Article Line Long1

Wait Until You See the Floors in This 1700s Kitchen Budget DIY Makeover (It’s In a Mansion!)

We recently got a copy of the new book Uncommon Kitchens: A Revolutionary Approach to the Most Popular Room in the House and were struck by one of the kitchens, an older Upstate New York Victorian made fresh and cheerful with a number of budget-friendly DIYs. We asked the homeowner-designer Jessica Rhodes to tell us even more about the project. This kitchen is one of more than 30 creative kitchens explored in this cool new book written by Sophie Dow, formerly editor-in-chief of House Beautiful and SBEH friend!

It was July 2019 and my husband and I had just closed on our new house. But it wasn’t just any new house. Eight months before we had toured a famous, abandoned, 1700s mansion in our little town on a whim, and just as spontaneously decided we needed to be the ones to buy it and bring it back to its glory.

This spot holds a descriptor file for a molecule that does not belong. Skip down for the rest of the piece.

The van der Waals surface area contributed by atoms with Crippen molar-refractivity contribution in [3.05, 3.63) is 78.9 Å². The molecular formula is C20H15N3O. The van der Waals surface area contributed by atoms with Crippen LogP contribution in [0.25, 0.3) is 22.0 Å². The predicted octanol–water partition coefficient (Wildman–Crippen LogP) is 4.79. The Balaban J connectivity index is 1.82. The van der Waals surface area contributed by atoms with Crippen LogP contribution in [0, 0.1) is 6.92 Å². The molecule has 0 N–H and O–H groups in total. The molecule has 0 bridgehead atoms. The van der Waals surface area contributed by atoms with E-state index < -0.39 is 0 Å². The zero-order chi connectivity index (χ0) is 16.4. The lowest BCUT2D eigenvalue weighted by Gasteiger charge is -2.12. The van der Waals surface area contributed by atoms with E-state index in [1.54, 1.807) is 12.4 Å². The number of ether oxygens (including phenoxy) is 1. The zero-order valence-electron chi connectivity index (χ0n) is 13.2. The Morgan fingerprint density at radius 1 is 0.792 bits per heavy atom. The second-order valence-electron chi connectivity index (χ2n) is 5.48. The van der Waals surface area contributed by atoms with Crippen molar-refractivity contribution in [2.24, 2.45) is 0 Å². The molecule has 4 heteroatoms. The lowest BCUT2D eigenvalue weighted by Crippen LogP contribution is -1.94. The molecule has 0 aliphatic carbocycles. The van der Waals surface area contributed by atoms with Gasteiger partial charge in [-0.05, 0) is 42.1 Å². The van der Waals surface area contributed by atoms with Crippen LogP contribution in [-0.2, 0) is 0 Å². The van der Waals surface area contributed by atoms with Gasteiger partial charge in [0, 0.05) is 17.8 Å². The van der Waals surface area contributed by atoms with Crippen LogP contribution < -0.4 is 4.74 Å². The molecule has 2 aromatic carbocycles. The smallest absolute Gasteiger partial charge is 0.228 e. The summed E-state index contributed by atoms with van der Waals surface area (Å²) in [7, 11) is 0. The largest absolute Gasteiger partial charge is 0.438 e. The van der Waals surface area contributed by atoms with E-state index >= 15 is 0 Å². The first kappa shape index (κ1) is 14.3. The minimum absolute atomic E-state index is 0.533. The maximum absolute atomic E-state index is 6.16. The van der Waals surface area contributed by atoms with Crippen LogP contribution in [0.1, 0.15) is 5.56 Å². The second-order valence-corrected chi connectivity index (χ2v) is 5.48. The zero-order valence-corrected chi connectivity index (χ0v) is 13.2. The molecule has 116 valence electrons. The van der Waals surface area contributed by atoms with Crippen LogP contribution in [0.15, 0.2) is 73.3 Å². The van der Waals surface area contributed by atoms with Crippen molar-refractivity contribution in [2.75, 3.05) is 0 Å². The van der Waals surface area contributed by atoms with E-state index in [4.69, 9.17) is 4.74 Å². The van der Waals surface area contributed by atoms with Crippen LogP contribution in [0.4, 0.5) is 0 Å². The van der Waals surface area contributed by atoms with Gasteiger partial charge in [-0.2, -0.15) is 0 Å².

Priced to sell at just under $90,000, the house named Danascara Place was a great deal, with two acres of beautiful, wooded property. But there were some sobering drawbacks. There was a massive L-shaped addition in the back that had burned eight years prior and been left as a rotting shell stuck to the main, historic brick house. That would need to be removed, a heating system put in from scratch, the slate roof patched up, and all the plumbing redone. The old wood windows would need new glass and glazing, and the rotted front porch steps and floors rebuilt, along with so many other “little” problems. But the bones were good, and we knew if we could just make it “liveable,” we could slowly transform the rest of it as we lived there, room by room.

The first two rooms on our list were a full bathroom upstairs and of course, the kitchen. The kitchen was a nightmare: boarded-up windows, smoke-stained walls, rusted-out appliances, water-damaged floors, and 1990s golden oak builder-grade cabinets. I was dreaming of a full gut job, intricate hex tile floors, Victorian hardwood cabinets to the ceiling, and a work table island, but in old home budgeting, structural and maintenance projects must come before dream kitchens. So I started scheming how I could create my dream kitchen from scratch.